Send all your eco-inquiries to Jennifer Grayson at email@example.com. Questions may be edited for length and clarity.
I'm a South Park conservative who hates the government and wants to be left alone. The Republicans are despicable, the Democrats are even worse. But I have a question: Are you satisfied with the federal response to the Gulf oil spill? It seems to me that if Bush had done things exactly the same way, he would have been eviscerated, like he was for Katrina.
I find it interesting that on the one hand, you're surprised at apparent federal inaction regarding the BP oil disaster, but on the other, claim to be wary of government involvement in general. Much of the reason we're even in this whole fiasco to begin with has do with the big O -- or lack of it, for that matter. I'm talking, of course, about oversight.
The Wall Street meltdown. The Massey coal mine catastrophe. The now 200,000 gallons of oil spewing daily from the Deepwater Horizon well site in the Gulf of Mexico. These are all instances where corporate interests have trumped the protective power of the federal government, to the detriment of American lives and our environment.
It seems that the United States government should be charged with safeguarding our precious coastline, but this is not the reality: Oil exploration infrastructure in the Gulf of Mexico -- including cleaning up the mess when that infrastructure fails -- is the responsibility of the companies who own and operate it (in this case, BP, Transocean, and yup, Halliburton).
Of course, under federal law, the Obama administration has the power to completely federalize the oil spill cleanup if it decides that BP -- which has claimed responsibility for the incident -- isn't up to the job. So why hasn't the president done this?
Well, the unfortunate truth is that the federal government doesn't know how to clean up this mess any more than BP does. (To wit: The Environmental Protection Agency website's "Submit a Technology Solution" page, where you can put your own two cents in as to how to mop up the spill.) The Coast Guard was on site in the Gulf to assist from the get-go; what would a bigger government response have looked like? More unproven and potentially toxic dispersants? A larger dome?
And that's the saddest part: Because of our desperate need for oil and other fossil fuels, we've allowed corporations to develop ultra sophisticated technologies to plumb the depths of the ocean for oil, but not required them to construct solutions to deal with a disaster scenario when those technologies fail. (Not surprising, considering that BP spent $16 million lobbying Congress last year alone.) This, despite repeated evidence -- the Ixtoc 1 in 1979, the Exxon Valdez in 1989 -- that oil catastrophes can and will happen. (Kind of like building a nuclear power plant without ever considering the possibility of a meltdown.)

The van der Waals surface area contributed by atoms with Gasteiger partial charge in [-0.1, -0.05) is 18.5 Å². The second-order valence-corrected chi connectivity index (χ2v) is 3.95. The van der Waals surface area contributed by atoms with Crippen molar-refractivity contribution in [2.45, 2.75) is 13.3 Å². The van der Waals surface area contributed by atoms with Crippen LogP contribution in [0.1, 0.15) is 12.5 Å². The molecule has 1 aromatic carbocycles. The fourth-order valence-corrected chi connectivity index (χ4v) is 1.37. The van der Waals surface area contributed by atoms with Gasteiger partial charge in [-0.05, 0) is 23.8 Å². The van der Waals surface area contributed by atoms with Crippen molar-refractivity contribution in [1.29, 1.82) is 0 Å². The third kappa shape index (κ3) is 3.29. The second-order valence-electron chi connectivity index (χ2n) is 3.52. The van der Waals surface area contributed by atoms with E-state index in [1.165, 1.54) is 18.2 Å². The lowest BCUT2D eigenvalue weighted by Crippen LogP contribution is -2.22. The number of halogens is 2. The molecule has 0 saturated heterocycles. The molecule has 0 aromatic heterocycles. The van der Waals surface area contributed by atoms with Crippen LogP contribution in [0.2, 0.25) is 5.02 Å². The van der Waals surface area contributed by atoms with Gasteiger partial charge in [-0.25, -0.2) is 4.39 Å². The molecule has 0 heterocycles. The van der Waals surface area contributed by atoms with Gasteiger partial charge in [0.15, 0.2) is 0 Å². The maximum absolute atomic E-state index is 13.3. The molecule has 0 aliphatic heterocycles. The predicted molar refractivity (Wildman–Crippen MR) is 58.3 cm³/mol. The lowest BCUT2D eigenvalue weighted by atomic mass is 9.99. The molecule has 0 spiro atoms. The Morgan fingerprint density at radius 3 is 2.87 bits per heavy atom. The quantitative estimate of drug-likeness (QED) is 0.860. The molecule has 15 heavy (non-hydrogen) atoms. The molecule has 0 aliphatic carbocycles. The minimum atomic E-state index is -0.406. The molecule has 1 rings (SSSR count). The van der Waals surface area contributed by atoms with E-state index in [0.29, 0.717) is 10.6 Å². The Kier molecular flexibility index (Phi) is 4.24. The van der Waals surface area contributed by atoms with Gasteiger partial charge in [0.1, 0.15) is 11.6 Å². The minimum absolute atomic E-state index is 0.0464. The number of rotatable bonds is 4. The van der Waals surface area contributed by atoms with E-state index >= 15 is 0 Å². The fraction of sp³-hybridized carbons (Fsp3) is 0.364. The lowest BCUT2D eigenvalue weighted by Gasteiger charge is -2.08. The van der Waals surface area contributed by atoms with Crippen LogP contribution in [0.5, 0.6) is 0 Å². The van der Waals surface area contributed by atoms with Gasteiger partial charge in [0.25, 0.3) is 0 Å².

Appropriately, the Obama administration is now taking steps to prevent another Deepwater Horizon, putting a freeze on new offshore drilling permits and establishing a presidential commission to investigate the spill. But these actions will do nothing to stem the tide of thick crude leaving untold thousands of dead marine creatures in its wake. Nor will it bring back the jobs of hundreds of now-unemployed Gulf fisherman, nor the lives of the 11 workers killed in the explosion.
But let's be clear: Much as I believe the federal government should do everything in its power to ensure that oil companies don't put profits before prudence -- including enforcing stricter safety regulations and increasing the cap on liability for companies involved in oil spills -- the BP oil disaster is not Obama's Katrina.
Unlike the Deepwater Horizon, which was a privately owned oil rig (Transocean) leased by a privately owned company (BP), the levee system that was supposed to be protecting New Orleans prior to Hurricane Katrina was the responsibility of the federal government, overseen by the Army Corps of Engineers.
For years, the Corps ignored warnings that the levees would not hold in the event of a catastrophic hurricane. Whether or not the failure to address those weaknesses can be ascribed to Bush entirely is debatable (there were funding issues that could be blamed on Congress, local government budgets, etc.), but one thing is clear: To head up the Federal Emergency Management Agency -- which, in 2001, designated a major hurricane hitting New Orleans as one of the likeliest catastrophic disasters facing this country -- Bush chose Michael Brown, a former college buddy with no prior experience in disaster management. The man was a former commissioner for the International Arabian Horse Association, for God's sake.
Because of that decision, thousands of people were left stranded when FEMA failed to effectively coordinate evacuation and rescue efforts; hundreds more needlessly died.
If there is one connection we can make between the two events, let it be that as Hurricane Katrina directed public attention toward the issue of climate change, so should the BP oil spill galvanize political will toward freeing ourselves from dirty oil once and for all. We can't afford another disaster, be it natural or man-made.